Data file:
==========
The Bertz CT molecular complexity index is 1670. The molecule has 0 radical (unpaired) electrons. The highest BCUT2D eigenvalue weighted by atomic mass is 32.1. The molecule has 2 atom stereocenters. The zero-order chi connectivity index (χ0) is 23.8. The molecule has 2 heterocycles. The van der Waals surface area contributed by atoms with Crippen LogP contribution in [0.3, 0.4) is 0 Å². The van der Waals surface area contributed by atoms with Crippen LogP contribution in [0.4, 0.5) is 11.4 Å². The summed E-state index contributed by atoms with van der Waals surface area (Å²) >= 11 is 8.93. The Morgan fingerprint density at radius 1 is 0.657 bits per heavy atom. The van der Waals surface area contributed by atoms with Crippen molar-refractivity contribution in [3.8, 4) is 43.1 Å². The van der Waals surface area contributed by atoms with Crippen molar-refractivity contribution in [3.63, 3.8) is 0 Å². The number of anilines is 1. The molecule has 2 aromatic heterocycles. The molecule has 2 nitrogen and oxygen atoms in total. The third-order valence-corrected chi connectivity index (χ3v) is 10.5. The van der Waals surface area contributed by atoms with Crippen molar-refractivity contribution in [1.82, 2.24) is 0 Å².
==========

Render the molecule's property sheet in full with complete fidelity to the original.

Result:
The Bertz CT molecular complexity index is 1670. The molecule has 0 radical (unpaired) electrons. The highest BCUT2D eigenvalue weighted by atomic mass is 32.1. The molecule has 2 atom stereocenters. The zero-order chi connectivity index (χ0) is 23.8. The molecule has 2 heterocycles. The van der Waals surface area contributed by atoms with Crippen LogP contribution in [0.3, 0.4) is 0 Å². The van der Waals surface area contributed by atoms with Crippen LogP contribution in [0.4, 0.5) is 11.4 Å². The summed E-state index contributed by atoms with van der Waals surface area (Å²) >= 11 is 8.93. The Morgan fingerprint density at radius 1 is 0.657 bits per heavy atom. The van der Waals surface area contributed by atoms with Crippen molar-refractivity contribution in [3.8, 4) is 43.1 Å². The van der Waals surface area contributed by atoms with Crippen molar-refractivity contribution in [3.63, 3.8) is 0 Å². The number of anilines is 1. The molecule has 2 aromatic heterocycles. The molecule has 2 nitrogen and oxygen atoms in total. The third-order valence-corrected chi connectivity index (χ3v) is 10.5. The van der Waals surface area contributed by atoms with Crippen molar-refractivity contribution in [1.82, 2.24) is 0 Å².